Translation and cross-cultural adaptation

According to standard guidelines proposed by Guillemin et al. [21], the process of translation and cross-cultural adaptation of the TSK-TMD included following major steps:
  1. 1)

    Two independent researchers first translated the TSK-TMD from English to Chinese. The two researchers were fluent in Chinese and English, and also had background knowledge of TMD.

     
  2. 2)

    Then, the two independent translations were back-translated from Chinese to English by an English teacher without a medical background and two bilingual dental specialists. All of them did not know the original TSK-TMD.

     
  3. 3)

    An expert panel then compared and assessed the two versions. The panel comprised of two dental experts, two public health experts familiar with health status measures who were fluent in both Chinese and English. An initial Chinese version of TSK-TMD was then produced.

     
  4. 4)

    The initial Chinese version of TSK-TMD was pilot evaluated in a cohort of 20 patients with painful TMD.

     
  5. 5)

    After the test, new emerging issues were analyzed and discussed. For example, it was found that the item ‘something potentially harmful going on’ was difficult to understand. We added a brief explanatory note “your own opinions about causes of TMD” at the end of the item to help patients fully understand the meaning. The expert panel considered all of findings and then produced the final Chinese TSK-TMD.

     

Statistical analysis

Validity: The content validity, construct validity and convergent validity were analyzed to assess validity of the Chinese version of TSK-TMD.

Content validity refers to the relevance and comprehensiveness of a measure's items.

The expert panel were required to verify whether the Chinese version of TSK-TMD clearly described the measure's purpose, the concepts being measured and the target populations [20]. In the meanwhile, patients were interviewed to determine whether they had difficulties in understanding the items in the pilot trial.

Construct validity was assessed using exploratory factor analysis (EFA). However, the Kaiser–Meyer–Olkin (KMO) test and Bartlett’s test must be firstly carried out to determine whether there are sufficient significant correlations among questions to perform the analysis [22]. Varimax rotation method was adopted in the EFA, and factor loadings higher than 0.40 were considered to be significant.

Finally, convergent validity was assessed by examining the correlation between TSK-TMD total scores and the global oral health question. At the same time, the correlation values is considered to indicate good correlation when 0.41–0.60, to signify very good correlation when 0.61–0.80, and to signify excellent correlation when > 0.81 [23].

Reliability: The criterion of Cronbach’s alpha > 0.70 and the Intraclass Correlation Coefficients (ICC) > 0.70 were used to assess the internal reliability and test-retest reliability, respectively [20]. The value of ICC was calculated using data from 30 patients who completed the Chinese version of TSK-TMD again after a 2-week interval. There was no treatment during these 2 weeks.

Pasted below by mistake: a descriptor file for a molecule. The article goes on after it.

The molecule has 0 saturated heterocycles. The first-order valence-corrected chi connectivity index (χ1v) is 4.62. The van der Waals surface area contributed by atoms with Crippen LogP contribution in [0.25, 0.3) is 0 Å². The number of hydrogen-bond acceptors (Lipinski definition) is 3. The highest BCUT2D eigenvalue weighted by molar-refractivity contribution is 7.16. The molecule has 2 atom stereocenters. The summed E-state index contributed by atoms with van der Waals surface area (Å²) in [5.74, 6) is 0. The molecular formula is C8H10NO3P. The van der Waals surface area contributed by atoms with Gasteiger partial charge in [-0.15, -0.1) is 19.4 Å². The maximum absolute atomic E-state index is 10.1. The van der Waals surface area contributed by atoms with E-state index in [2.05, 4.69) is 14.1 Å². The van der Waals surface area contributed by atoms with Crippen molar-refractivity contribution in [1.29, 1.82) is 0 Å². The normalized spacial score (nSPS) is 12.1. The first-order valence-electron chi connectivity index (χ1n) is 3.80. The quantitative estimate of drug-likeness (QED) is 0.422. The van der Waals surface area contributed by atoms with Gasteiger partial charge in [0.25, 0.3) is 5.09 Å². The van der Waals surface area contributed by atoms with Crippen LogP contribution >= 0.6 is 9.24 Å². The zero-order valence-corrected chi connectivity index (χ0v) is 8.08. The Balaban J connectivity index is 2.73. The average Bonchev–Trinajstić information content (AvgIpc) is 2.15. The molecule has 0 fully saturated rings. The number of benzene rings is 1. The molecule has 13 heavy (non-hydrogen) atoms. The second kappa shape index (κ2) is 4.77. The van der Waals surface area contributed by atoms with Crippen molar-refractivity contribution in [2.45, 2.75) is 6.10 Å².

All the statistical analysis were performed using the SPSS version 20.0 (IBM Corp. 2011; NY; USA). The P value of <0.05 was considered statistically significant in the present study.

Results

Patient characteristics

In total, 160 patients were selected from a university-affiliated dental clinic for the study. All the TSK-TMD items were completed fully and the patients reported that the items were readily understandable. The mean age of the patients was 45.2 ± 15.8 years, and the 54.4% were female. The demographic and characteristics of the patients are presented in Table 1. Table 2 presents the mean scores, corrected item-total correlations and Cronbach’s alpha if item deleted results for the TSK-TMD.
Table 1

Characteristics of patients (n = 160)

  

Value

Age (years)

Mean (SD)

45.2 ± 15.8

Gender (n)

Male

73 (45.6%)

 

Female

87 (54.4%)

Employment (n)

Employed

113 (70.6%)

 

Unemployed

47 (29.4%)

Education history (n)

Primary School

39 (24.4%)

 

Middle school

83 (51.9%)

 

Bachelor degree or above

38 (23.7%)

Classification of pain (n)

Joint pain

49 (30.6%)

 

Muscle pain

58 (36.3%)

 

Mixed pain

53 (33.1%)

Table 2

Range, mean scores, corrected item-total correlations and factor analysis results for the TSK-TMD

Item

Mean (SD)

Corrected item-total correlation

Cronbach’s alpha if item deleted

Factor loading

Factor 1

Factor 2

1. Injure myself

2.87 (0.74)

0.742

0.908

0.828

0.270

2. Get worse

2.63 (0.65)

0.698

0.910

0.726

0.314

3. Something is seriously wrong

2.34 (0.98)

0.779

0.908

0.389

0.809

4. Not take my jaw symptoms seriously

1.98 (0.59)

0.749

0.909

0.440

0.686

5. Put my health at risk

2.71 (0.76)

0.423

0.918

-0.147

0.931

6. Have injured my jaw

2.23 (0.59)

0.778

0.908

0.285

0.890

7. Not to move my jaw

2.59 (0.68)

0.845

0.904

0.868

0.365

8. Something potentially harmful going on

1.99 (0.64)

0.674

0.911

0.358

0.693

9. Know when to stop moving jaw

2.63 (0.66)

0.828

0.905

0.850

0.362

10. Cannot do everything

2.19 (0.65)

0.382

0.918

0.804

-0.194

11. No one should have to move jaw

2.31 (0.49)

0.574

0.916

0.656

0.235

12. Afraid to open mouth

2.62 (0.66)

0.633

0.913

0.558

0.398

The bold values refer to the factor loadings of items. Factor loadings >0.40 were considered significant in the present study

Validity

Overall, the content validity of the TSK-TMD was considered adequate in the pilot trial. The expert panel concluded independently that the concepts being investigated were clearly defined, and all items were estimated relevant for assessing painful TMD in China. In the meantime, the patients did not mention any unreadable questions.

The result of the KMO test was 0.705 and Bartlett's test of sphericity was 2169.9 (df = 66, P < 0.001). Based on these results, it could be demonstrated that there were sufficient significant correlations to perform EFA. Table 2 presents the results of the EFA for the TSK-TMD. All items had factor loadings above 0.40. Two factors were established which together accounted for 71.9% of the total variance. In the EFA, the first factor comprised questions related to ‘activity avoidance’ (items 1, 2, 7, 9–12). It reflects the belief that activity may cause injury or increased pain. The second factor mainly addressed the belief in underlying and serious medical problems, which was labelled ‘somatic focus’ (items 3–6, 8).